With all of this in mind, the arguments against Affirmative Framework Choice and theoretically justified frameworks become quite simple. Affirmative Framework Choice and theoretically justified frameworks justify ethical conclusions by appealing to theory voters. If my argument follows, the voter is only properly justified by a framework of its own. This has a couple of implications. Insufficient accounts of obligations such as “no one would participate if debate was unfair” or “schools only fund debate because its educational” cannot justify binding obligations in virtue of their failure to take certain necessary stances on questions over the good. Affirmative Framework Choice or a theoretically justified framework with a poor voter becomes easily outweighed by a more developed account of ethical life and its implications for the debate space. Finally, if these accounts do become more rigorous and answer necessary questions over the good, they would already be justifying an account of ethical life which makes the appeal to Affirmative Framework Choice or a theoretically justified framework inefficient and potentially contradictory. Framed in this way, the strategic incentives of being able to sidestep framework challenges with Affirmative Framework Choice and theoretically justified frameworks only become disadvantages against the framework debater. What is needed is a deeper investment into questions over the good.
Debate over the good should be rigorous and ongoing. This does not preclude concrete action. We inevitably must act, but we should recognize that in doing so we discriminate. When we choose to act based on a certain principle of the good, we exclude competing principles as relevant considerations. This does not preclude ethical action but serves as a condition of action whatsoever and calls for the responsibility to theorize between one’s options before acting. But because we lack perfect knowledge and the ability to determine the future, no matter how much we theorize, we will always act under conditions of uncertainty. This calls for a praxis between theory and action. We should theorize before acting to reduce stereotypical activism, answer the call to act based on our momentary conclusion of the good, and reflect over the exclusion of the choice to influence future actions. We should be frightened by those who close off the possibility of philosophical inquiry and claim to have the answer. In doing so, the bourgeoisie revolutionary also plays the role of a transcendent being, calculating the future and authoritatively excluding certain experiences from the possibility of legitimacy.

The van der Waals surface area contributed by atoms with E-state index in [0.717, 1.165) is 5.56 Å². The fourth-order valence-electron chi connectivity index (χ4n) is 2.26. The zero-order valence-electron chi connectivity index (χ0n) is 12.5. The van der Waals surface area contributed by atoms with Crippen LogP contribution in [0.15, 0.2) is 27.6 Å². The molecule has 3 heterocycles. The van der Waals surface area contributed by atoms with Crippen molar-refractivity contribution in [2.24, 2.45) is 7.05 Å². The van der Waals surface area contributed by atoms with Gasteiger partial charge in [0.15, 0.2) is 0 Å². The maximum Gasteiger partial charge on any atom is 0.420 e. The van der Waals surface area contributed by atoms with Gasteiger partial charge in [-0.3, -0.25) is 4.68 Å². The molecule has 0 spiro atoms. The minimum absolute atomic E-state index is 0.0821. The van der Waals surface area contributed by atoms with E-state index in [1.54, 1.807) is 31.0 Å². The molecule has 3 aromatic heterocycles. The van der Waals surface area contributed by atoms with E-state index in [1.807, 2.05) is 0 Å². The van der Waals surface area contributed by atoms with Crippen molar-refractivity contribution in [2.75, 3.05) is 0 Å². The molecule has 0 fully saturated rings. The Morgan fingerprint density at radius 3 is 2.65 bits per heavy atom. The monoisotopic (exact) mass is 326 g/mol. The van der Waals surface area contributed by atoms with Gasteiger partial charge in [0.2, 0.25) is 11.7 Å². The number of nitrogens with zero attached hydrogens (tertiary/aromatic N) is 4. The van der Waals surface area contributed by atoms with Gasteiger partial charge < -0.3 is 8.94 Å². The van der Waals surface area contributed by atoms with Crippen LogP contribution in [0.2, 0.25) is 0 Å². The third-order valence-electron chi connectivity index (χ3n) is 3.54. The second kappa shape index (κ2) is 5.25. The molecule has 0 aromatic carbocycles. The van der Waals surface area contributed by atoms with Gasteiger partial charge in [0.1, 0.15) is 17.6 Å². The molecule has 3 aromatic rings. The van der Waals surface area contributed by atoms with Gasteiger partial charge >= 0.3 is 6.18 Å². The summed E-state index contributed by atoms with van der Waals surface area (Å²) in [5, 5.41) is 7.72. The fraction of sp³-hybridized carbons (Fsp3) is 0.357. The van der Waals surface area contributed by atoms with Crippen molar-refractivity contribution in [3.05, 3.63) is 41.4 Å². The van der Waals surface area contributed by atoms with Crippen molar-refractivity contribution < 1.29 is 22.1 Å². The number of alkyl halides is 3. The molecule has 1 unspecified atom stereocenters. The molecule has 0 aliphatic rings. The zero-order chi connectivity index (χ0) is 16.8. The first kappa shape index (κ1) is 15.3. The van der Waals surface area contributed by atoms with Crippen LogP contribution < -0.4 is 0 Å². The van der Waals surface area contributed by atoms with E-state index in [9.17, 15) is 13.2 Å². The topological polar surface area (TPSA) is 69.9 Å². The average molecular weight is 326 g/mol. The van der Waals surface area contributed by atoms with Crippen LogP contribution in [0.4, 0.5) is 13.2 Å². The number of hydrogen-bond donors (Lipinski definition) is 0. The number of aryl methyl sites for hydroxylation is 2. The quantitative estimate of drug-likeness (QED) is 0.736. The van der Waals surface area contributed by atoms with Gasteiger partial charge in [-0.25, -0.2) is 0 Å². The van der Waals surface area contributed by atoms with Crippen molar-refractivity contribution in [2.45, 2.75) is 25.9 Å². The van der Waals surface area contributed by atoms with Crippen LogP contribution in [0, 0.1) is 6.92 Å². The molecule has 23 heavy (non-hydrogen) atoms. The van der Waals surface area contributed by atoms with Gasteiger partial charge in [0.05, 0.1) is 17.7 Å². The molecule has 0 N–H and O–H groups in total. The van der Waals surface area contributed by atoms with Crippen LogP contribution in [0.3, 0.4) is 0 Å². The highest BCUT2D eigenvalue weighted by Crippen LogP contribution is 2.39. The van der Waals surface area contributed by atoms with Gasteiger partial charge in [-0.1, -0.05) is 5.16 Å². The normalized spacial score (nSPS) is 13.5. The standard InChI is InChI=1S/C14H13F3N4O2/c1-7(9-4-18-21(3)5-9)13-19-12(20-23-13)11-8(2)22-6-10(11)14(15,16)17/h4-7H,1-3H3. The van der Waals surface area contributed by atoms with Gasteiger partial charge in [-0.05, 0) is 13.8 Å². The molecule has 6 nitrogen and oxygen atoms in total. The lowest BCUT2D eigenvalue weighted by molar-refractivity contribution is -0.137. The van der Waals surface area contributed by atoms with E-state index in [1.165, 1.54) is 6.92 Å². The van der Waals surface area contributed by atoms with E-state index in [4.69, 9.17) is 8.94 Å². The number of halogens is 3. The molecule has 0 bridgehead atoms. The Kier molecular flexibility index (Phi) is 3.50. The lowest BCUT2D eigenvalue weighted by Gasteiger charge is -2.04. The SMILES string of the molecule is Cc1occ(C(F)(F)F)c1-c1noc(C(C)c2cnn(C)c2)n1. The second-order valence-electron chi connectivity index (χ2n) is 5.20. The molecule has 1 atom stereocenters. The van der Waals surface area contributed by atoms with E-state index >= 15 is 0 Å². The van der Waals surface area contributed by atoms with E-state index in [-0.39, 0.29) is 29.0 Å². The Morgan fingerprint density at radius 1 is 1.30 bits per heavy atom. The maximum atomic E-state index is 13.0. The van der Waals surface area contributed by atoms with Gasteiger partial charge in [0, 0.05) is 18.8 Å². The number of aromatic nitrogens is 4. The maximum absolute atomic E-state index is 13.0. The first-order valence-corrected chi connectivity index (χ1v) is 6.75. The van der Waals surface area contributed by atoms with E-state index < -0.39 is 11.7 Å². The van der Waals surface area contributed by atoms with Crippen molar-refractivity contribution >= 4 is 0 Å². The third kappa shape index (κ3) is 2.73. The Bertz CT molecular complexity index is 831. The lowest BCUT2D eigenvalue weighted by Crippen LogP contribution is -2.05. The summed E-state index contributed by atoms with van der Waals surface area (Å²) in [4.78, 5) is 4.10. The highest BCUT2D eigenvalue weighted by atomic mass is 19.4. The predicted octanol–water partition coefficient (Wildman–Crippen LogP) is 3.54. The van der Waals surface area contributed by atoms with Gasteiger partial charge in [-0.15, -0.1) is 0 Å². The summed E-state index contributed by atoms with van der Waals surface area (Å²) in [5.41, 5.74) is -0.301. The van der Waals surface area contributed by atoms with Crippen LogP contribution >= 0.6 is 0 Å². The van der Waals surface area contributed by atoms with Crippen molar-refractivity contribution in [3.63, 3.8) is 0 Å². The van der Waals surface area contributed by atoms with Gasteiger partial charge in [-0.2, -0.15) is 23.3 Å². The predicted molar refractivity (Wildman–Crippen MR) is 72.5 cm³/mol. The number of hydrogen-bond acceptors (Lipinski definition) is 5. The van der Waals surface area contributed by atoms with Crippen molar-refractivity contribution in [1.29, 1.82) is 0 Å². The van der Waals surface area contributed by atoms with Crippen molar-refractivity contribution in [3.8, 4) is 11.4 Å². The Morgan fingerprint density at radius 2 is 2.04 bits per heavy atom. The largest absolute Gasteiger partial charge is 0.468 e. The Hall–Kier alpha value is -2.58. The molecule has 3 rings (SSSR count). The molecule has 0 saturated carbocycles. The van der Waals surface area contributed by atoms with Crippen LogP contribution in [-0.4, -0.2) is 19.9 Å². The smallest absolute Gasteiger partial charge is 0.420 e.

DINO DE LA O, NSD UPDATE STAFF WRITER
Dino De La O debated for four years at Law Magnet in Dallas and graduated in 2016. As a competitor, he qualified to the TOC his junior and senior years. During his senior year, he received 7 bids to the TOC, championed the University of Houston tournament, was the top speaker and semifinalist at the Grapevine and Strake Jesuit tournaments, and advanced to the elimination rounds of every octos bid tournament he attended. As a coach last year, four of his students qualified to the TOC, one of them championed the Sunvitational, and another finished in octofinals of the TOC. This current season, his students have so far accumulated 10 bids to the TOC, championed Yale, championed the Valley RR, and finaled Bronx.